are most vulnerable to early marriage, sexually transmitted infections including HIV, and dropping out of school. They and their parents will make decisions that will affect their lives – and families for generations to come.
If we can ensure that more adolescent girls stay and graduate from quality secondary school, remain healthy and avoid early marriage and early pregnancy, they will indeed be on a course to a better life and positively influence the lives of future generations. And, because of these investments, countries will be more stable and more prosperous.
The fourth and final focus is to continue the momentum on women’s economic empowerment efforts.
I would like to spend a few minutes on this issue because, as leaders around the world now understand, economic empowerment presents a real opportunity to address so many of the challenges facing women. Recently, President Obama told the assembled houses of Congress that “when women succeed, America succeeds.” Secretary Kerry, too, knows how important women’s empowerment is to any country’s growth and security.
So what do we know about women and the economy?
First, we know several of the barriers to women’s economic empowerment.
Many of them are the very challenges I have been discussing: inadequate education systems, high incidences of gender-based violence, and widespread gaps in health services. These issues are all connected. Other impediments strike at the heart of economic activity.
The Women, Business and the Law report indicates that of 143 economies surveyed, 128 make at least one legal distinction between genders that impacts women’s ability to participate in the economy. For example, legal barriers and cultural norms in many countries inhibit women from accessing capital.
In developing economies alone, these barriers result in a $260 to $320 billion dollar credit gap for women owned small and medium enterprises. This is not only a missed market opportunity for financial institutions but also an enormous constraint on women’s ability to achieve the financial wherewithal to grow a business, raise crops, or protect against shocks.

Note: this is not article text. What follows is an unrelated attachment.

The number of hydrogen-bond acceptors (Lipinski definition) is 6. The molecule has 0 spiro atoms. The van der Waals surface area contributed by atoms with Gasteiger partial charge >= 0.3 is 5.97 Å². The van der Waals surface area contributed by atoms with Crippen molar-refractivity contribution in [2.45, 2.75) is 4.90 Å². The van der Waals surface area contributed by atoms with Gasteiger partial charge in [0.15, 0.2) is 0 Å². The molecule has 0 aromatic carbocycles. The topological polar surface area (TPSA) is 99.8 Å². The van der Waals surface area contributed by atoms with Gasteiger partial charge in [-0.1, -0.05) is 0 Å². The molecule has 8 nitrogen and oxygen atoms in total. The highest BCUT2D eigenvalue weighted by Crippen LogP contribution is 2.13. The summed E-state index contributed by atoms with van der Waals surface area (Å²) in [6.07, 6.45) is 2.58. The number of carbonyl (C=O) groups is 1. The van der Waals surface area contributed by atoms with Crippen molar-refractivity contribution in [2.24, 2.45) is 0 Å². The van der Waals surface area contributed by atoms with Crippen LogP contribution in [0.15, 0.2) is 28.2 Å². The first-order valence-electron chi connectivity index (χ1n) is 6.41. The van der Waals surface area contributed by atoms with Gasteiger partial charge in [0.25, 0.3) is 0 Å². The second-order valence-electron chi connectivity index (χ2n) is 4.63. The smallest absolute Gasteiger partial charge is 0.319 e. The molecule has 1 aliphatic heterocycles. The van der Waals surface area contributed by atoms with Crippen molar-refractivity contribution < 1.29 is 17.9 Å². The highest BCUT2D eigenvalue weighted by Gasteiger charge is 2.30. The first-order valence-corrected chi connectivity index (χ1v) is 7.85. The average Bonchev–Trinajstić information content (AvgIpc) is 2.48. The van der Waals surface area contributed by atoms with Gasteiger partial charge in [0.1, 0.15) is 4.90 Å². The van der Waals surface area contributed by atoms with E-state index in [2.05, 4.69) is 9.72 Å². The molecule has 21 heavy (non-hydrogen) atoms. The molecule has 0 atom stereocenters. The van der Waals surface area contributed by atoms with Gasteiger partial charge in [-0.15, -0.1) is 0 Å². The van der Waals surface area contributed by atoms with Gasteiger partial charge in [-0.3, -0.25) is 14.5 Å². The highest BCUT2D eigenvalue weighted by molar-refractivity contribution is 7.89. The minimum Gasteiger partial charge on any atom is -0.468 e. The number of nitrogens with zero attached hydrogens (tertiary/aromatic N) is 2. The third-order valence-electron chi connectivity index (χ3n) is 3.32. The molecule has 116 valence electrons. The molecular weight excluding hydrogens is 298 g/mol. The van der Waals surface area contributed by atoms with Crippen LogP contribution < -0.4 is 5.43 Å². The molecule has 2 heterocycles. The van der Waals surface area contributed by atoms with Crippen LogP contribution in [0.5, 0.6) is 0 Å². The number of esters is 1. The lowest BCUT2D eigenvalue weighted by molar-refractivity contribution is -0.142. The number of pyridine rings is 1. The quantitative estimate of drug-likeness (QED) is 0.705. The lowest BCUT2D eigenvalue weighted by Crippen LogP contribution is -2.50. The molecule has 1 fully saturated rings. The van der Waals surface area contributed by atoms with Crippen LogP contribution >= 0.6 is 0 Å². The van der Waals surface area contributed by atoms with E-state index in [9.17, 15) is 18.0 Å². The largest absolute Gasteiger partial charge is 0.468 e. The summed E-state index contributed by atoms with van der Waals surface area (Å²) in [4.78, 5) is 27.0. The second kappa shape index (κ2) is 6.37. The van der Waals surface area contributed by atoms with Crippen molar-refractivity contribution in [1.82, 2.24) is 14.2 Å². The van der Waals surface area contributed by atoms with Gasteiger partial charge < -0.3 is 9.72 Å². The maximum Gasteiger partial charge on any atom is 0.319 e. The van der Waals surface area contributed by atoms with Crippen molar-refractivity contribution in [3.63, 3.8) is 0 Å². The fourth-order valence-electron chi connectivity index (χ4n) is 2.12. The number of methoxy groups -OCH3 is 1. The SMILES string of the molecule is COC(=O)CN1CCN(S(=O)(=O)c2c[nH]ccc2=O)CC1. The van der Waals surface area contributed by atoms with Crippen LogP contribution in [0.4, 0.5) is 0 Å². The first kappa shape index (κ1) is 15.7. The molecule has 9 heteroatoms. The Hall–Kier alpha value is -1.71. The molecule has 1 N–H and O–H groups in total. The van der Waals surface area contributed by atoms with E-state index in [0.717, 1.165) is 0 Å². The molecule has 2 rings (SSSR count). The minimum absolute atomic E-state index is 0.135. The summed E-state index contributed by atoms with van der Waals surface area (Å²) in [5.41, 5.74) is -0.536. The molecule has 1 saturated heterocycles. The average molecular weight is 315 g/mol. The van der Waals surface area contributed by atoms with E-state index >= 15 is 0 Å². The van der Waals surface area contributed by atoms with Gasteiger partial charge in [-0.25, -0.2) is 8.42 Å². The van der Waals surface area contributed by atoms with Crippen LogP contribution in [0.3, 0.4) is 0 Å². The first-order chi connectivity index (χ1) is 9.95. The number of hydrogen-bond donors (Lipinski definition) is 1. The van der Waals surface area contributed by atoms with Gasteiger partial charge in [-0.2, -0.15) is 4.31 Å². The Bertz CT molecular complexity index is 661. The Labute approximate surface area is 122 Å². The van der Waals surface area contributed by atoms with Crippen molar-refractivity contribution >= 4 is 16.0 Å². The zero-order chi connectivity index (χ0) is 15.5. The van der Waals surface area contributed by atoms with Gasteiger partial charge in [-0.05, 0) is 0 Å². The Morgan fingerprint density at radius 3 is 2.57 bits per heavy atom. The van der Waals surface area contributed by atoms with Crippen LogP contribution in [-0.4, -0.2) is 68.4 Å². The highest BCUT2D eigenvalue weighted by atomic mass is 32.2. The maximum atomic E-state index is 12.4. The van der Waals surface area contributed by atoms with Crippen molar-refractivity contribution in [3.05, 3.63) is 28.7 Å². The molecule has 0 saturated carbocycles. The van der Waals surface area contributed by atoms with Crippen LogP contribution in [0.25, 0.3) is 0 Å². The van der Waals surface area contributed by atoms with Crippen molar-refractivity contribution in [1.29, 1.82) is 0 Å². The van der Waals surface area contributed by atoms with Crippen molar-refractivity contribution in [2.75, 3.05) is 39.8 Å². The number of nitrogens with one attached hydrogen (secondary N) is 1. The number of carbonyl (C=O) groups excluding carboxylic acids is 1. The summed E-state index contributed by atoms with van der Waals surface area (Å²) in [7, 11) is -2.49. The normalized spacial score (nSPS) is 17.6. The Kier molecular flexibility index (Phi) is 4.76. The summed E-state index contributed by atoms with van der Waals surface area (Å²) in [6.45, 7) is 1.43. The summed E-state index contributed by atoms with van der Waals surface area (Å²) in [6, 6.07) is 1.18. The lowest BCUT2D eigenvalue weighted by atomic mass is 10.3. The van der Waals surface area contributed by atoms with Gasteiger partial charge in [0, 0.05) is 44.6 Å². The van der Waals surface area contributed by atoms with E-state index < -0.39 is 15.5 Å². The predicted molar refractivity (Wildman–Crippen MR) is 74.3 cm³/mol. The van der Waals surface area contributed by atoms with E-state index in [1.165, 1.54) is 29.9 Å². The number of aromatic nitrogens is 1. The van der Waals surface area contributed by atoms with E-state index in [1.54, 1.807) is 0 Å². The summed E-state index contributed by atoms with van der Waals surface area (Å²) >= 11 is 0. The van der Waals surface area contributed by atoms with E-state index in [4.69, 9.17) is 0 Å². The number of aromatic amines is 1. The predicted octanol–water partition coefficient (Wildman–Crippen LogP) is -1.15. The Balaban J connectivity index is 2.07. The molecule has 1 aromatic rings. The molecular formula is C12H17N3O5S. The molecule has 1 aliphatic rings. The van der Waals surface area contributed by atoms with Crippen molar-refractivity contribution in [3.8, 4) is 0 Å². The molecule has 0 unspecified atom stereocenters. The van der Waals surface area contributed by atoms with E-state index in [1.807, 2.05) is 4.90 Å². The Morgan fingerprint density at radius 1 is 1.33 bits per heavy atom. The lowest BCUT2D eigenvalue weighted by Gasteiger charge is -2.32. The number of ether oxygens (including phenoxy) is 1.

Second, we know the benefits of removing these barriers. This is important because of the profound impact that economic empowerment – or a lack of it – can have not only in the lives of billions of women and girls around the world, but also on their families, communities, and nations. Growth in women’s entrepreneurship boosts economies and rising numbers of women on the factory floor or in the board room, improves the health of economies.
Many of these benefits accrue to the women themselves. Women who take home dependable pay from decent jobs are better equipped to provide for themselves and more likely to stand up for their rights. And investing in women also produces a multiplier effect. Women spend the majority of their earnings on local products and services that strengthen communities and on food, schooling, and immunizations that help secure their children’s futures.
At the macroeconomic level, countries can realize significant gains from focusing on leveling the playing field for women.
The OECD found that the narrowing gap between male and female employment has accounted for a quarter of Europe’s annual GDP growth over the past two decades and that closing gender gaps in the labor market in the Middle East and North Africa could increase per capita GDP in that region by more than 25 percent.
The UN found that the Asia Pacific region loses upwards of 89 billion dollars in GDP each year due to restrictions on women’s ability to fully participate in the economy.
Finally we know that impediments to women’s full participation in the economy are faced by women in all parts of the world – by women in least developed countries and G20 countries alike.
Last November, I traveled to Japan, the world’s third largest economy, with Vice President Biden. I saw firsthand how Prime Minister Abe, is trying to remove constraints on women fully joining the workforce to boost his nation’s economic performance. Not only did he recognize such steps made common sense, he also saw they made good business sense and good economic sense.